What Israeli Diplomacy Can Tell Us About the Bergdahl Trade

Michael Oren, former Israeli ambassador to the United States, on Israel’s prisoner swaps.

Michael Oren, Israel's ambassador to the U.S., speaks during an interview in Washington, D.C., U.S., on Wednesday, Aug. 15, 2012. Oren said that sanctions on Iran came too late and have failed to slow down their nuclear program.
Bloomberg via Getty Images
Clara Ritger
June 12, 2014, 5 p.m.

When Pres­id­ent Obama traded Taliban sus­pects for Army Sgt. Bowe Ber­g­dahl, the White House ex­pec­ted a happy home­com­ing. In­stead it got a na­tion­al de­bate. The United States is not alone in con­front­ing the per­ils of pris­on­er swaps. Close ally Is­rael has for years made a series of ex­changes with the Palestini­ans that many have seen as dis­pro­por­tion­ate: The 2011 deal for sol­dier Gil­ad Shalit cost the Is­rael­is 1,027 of their pris­on­ers.

Former Is­raeli Am­bas­sad­or to the United States Mi­chael Oren spoke with Na­tion­al Journ­al from Tel Aviv. Ed­ited ex­cerpts fol­low.

Does the Obama ad­min­is­tra­tion’s de­cision to re­lease five pris­on­ers for Ber­g­dahl set a pre­ced­ent for fu­ture ne­go­ti­ations?

The Is­raeli ex­per­i­ence has been that it does. Is­rael, over the course of his­tory, has re­leased about 7,000 ter­ror­ist pris­on­ers for something like a total of 19 Is­rael­is.

Time re­por­ted that a Taliban com­mand­er said the deal cre­ates an in­cent­ive for them to hunt down and cap­ture more Amer­ic­an sol­diers. Was trad­ing Ber­g­dahl worth cre­at­ing this in­cent­ive?

We have a very sim­il­ar de­bate in this coun­try. What has pre­vailed over the years is that Is­rael has a cit­izen’s army. We send our kids out to de­fend the coun­try, and when they go out to de­fend the coun­try they have to know that if, God for­bid, they fall pris­on­er, their coun­try will do everything in its power to bring them home. So it be­comes part of the un­writ­ten con­tract between the state and its army. I listen to the state­ments made by spokespeople from the [Obama] ad­min­is­tra­tion, and they make very sim­il­ar ar­gu­ments.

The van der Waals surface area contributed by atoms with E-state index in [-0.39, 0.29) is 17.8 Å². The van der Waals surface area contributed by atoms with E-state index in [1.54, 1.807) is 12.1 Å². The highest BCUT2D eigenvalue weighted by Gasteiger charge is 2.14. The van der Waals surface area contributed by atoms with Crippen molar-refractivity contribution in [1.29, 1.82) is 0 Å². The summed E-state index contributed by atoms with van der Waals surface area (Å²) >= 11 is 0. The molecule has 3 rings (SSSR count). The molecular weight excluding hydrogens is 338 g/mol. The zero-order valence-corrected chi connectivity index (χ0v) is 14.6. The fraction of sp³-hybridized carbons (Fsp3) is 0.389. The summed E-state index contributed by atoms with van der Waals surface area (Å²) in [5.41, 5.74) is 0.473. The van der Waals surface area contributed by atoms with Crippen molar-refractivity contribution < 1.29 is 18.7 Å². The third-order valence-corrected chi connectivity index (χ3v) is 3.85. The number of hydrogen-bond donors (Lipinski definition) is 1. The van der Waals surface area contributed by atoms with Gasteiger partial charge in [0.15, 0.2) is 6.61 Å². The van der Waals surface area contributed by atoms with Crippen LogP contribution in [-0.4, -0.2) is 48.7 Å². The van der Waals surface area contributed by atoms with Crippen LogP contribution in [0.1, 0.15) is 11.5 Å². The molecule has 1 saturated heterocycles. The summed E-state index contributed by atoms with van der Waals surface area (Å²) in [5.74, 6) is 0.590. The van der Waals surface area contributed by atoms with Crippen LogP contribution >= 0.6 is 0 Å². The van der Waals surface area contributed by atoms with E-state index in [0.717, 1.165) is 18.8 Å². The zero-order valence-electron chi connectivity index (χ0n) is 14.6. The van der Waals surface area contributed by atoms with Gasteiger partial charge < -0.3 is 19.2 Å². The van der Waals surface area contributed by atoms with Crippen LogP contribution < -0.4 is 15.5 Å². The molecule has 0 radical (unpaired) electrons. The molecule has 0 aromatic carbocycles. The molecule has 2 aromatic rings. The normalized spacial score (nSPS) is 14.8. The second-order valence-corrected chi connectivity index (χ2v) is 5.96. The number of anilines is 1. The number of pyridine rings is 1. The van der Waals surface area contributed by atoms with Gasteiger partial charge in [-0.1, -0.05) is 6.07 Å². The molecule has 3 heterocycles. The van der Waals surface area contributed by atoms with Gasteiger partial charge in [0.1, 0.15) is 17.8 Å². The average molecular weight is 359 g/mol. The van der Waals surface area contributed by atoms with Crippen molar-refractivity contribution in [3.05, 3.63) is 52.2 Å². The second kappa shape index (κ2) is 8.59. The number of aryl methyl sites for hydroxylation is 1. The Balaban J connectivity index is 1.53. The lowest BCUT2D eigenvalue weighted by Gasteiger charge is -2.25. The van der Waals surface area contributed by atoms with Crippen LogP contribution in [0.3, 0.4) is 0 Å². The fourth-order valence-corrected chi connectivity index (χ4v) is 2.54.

What about the con­tract between the state and its people? The pris­on­ers re­leased are known to hurt cit­izens, and some have gone back to ter­ror­ist activ­ity.

There is no easy solu­tion here. There is al­ways a trade-off. Our sis­ter-in-law was killed in a ter­ror­ist bomb­ing here, and if those re­spons­ible for the ter­ror­ist bomb­ing were re­leased in an ex­change, it would be acutely pain­ful for my fam­ily.

So what’s the right call?

When I was am­bas­sad­or, we did a pris­on­er ex­change for one cor­por­al, Gil­ad Shalit, and we re­leased over a thou­sand ter­ror­ist pris­on­ers who were re­spons­ible for the deaths of hun­dreds of Is­rael­is. I think the Is­raeli so­ci­ety made a de­cision in the case of Gil­ad Shalit that he had to be brought home, even at the very, very high price.

Is there any­thing the U.S. can learn from the Is­raeli ex­per­i­ence?